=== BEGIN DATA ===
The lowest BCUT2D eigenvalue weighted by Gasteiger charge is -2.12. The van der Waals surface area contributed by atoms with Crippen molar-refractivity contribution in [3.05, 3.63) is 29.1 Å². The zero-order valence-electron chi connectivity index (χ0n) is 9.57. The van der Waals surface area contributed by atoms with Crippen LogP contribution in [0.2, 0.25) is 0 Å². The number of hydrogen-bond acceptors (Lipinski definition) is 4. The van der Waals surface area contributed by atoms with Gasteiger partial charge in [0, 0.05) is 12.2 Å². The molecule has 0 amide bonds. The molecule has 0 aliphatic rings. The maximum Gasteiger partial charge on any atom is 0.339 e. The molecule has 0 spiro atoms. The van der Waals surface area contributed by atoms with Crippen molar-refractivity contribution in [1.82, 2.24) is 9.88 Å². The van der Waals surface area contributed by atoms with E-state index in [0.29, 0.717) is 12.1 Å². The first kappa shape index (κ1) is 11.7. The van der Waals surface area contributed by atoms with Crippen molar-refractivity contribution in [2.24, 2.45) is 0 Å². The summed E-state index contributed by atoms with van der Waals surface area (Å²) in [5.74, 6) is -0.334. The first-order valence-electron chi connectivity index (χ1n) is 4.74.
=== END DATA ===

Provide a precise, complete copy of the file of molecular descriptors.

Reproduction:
The lowest BCUT2D eigenvalue weighted by Gasteiger charge is -2.12. The van der Waals surface area contributed by atoms with Crippen molar-refractivity contribution in [3.05, 3.63) is 29.1 Å². The zero-order valence-electron chi connectivity index (χ0n) is 9.57. The van der Waals surface area contributed by atoms with Crippen LogP contribution in [0.2, 0.25) is 0 Å². The number of hydrogen-bond acceptors (Lipinski definition) is 4. The van der Waals surface area contributed by atoms with Gasteiger partial charge in [0, 0.05) is 12.2 Å². The molecule has 0 amide bonds. The molecule has 0 aliphatic rings. The maximum Gasteiger partial charge on any atom is 0.339 e. The molecule has 0 spiro atoms. The van der Waals surface area contributed by atoms with Crippen molar-refractivity contribution in [1.82, 2.24) is 9.88 Å². The van der Waals surface area contributed by atoms with E-state index in [0.29, 0.717) is 12.1 Å². The first kappa shape index (κ1) is 11.7. The van der Waals surface area contributed by atoms with Crippen molar-refractivity contribution in [2.24, 2.45) is 0 Å². The summed E-state index contributed by atoms with van der Waals surface area (Å²) in [5.74, 6) is -0.334. The first-order valence-electron chi connectivity index (χ1n) is 4.74.